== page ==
Friday, February 16, 2007

inventiveness in writing

I'm currently reading "Just in Case," by Meg Rosoff. She's also the author of "How I Live Now," last years Michael L. Printz" award (for a book that exemplifies literary excellence in young adult literature). "How..." was interesting, with a 15-yr. old American girl visiting her cousins in England at a time when some shadowy guerrilla force has risen all over the countryside. She and her cousins are left to fend for themselves while the adults of the household are gone. The character and voice of the girl was compelling, and the book was a little daring in that she becomes involved with her same-aged first cousin. A good read. The title of the new book, "Just in Case," is a play on words, as the protagonist, a 15-yr. old who has a doomed outlook on life, changes his name from David Case to Justin Case, not recognizing the irony. As he's in a clothing store looking for a set of threads to go with his new persona, he meets a girl who's decided to help him dress tastefully. Here's the author's description:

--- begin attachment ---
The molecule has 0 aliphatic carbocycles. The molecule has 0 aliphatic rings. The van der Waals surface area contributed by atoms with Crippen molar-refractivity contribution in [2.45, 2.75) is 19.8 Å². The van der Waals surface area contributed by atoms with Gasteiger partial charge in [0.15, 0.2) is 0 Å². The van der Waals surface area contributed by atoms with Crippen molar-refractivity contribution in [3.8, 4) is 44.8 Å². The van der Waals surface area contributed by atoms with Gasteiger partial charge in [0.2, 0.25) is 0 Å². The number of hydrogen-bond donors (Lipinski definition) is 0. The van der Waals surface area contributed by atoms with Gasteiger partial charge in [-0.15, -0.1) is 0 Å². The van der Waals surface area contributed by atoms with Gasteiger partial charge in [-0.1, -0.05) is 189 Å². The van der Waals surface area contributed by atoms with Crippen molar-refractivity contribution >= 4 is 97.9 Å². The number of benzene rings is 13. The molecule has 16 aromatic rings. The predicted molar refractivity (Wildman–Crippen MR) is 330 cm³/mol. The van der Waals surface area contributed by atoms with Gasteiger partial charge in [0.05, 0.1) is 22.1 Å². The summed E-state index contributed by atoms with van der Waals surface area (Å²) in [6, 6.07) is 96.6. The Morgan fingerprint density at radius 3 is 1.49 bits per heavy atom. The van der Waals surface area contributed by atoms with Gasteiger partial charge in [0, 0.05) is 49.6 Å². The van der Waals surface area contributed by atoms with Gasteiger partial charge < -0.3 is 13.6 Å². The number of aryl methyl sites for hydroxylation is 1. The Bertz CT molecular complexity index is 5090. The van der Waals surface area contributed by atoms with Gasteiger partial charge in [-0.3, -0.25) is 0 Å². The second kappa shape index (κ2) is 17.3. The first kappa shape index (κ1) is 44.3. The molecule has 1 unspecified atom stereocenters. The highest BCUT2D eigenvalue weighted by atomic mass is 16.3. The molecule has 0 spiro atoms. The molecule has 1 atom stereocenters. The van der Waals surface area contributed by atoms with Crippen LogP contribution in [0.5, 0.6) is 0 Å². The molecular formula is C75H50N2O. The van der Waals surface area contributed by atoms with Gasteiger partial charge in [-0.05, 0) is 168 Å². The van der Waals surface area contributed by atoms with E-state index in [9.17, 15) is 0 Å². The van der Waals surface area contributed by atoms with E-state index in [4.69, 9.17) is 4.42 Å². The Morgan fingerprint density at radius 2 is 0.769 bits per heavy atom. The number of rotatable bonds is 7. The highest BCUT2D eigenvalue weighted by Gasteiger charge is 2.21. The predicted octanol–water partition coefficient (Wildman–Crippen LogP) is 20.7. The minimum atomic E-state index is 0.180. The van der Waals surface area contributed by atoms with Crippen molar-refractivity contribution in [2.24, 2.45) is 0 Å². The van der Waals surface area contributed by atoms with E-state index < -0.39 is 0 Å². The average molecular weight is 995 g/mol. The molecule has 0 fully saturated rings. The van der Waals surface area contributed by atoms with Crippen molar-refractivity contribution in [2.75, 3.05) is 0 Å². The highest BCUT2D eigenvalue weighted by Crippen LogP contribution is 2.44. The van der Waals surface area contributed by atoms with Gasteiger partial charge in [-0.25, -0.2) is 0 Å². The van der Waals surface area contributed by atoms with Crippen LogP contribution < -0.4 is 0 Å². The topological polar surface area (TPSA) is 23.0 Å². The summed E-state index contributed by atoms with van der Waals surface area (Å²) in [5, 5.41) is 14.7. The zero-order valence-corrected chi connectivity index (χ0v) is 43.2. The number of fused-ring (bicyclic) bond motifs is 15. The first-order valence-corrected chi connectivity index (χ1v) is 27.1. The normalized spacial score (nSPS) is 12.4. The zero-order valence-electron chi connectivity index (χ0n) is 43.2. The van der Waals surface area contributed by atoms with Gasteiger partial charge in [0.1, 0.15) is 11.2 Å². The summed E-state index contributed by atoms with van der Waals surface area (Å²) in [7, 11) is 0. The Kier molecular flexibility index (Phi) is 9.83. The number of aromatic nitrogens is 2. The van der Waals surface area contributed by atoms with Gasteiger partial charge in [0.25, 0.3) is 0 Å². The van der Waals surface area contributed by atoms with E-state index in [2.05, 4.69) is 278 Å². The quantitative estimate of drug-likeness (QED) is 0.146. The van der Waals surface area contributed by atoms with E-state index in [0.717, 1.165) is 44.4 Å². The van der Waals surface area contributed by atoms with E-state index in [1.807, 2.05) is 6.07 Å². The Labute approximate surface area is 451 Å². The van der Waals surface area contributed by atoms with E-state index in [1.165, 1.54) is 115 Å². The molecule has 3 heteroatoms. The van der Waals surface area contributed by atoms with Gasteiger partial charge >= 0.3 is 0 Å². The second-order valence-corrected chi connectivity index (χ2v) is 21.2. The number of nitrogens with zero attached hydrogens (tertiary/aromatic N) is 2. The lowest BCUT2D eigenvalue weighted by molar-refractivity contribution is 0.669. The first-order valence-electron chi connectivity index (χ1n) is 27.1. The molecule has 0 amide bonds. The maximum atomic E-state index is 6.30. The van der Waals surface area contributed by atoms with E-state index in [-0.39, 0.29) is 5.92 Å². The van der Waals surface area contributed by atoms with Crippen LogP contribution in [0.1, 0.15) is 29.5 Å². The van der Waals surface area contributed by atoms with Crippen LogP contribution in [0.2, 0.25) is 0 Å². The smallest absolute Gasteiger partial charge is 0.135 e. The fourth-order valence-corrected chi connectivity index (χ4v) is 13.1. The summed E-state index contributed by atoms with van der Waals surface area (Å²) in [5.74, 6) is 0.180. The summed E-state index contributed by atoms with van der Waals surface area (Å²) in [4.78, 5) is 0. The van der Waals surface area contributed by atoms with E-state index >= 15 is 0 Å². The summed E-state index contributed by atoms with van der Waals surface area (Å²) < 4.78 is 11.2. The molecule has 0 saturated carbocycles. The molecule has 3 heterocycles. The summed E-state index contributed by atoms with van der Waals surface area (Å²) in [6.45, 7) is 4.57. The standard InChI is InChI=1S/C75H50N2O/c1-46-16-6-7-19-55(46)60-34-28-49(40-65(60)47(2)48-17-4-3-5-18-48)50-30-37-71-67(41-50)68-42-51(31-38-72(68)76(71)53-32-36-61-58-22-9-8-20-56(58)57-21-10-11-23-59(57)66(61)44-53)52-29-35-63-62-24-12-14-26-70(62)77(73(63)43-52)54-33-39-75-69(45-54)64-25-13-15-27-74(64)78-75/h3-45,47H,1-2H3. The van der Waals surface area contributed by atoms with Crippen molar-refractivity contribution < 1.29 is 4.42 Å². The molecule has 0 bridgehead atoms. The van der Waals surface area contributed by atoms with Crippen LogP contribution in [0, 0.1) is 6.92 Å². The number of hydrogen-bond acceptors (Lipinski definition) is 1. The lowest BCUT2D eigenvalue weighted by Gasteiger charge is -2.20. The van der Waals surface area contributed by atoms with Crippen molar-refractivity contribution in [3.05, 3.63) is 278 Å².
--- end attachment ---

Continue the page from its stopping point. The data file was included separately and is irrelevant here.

"Justin turned slowly. The voice belonged to a girl of perhaps nineteen who peered at him through a heavy, clipped pink fringe. Her eyes were thickly rimmed with kohl, her mouth neatly outlined in a vivid shade of orange that clashed perfectly with her hair. She wore four-inch platform boots in pale green snakeskin, wildly patterned tights, a very short skirt, and a tight see-through shirt printed with Japanese cartoons over which was squeezed a 1950s-style long-line beige elastic bra. A camera bag hung from her shoulder.
Even Justin recognized that her dress sense was unusual."

I love that inventiveness, which is typical of Rosoff; how can the reader not keep turning the page to see what kind of person we have here? The age difference intrigues, too; what's the author going to do with this? Agnes is obviously a lot more extroverted than the doom-struck Justin. Rosoff goes on with her inventiveness, and it all flows nicely without seeming contrived at all. It's entirely engaging. That's a great way to write.

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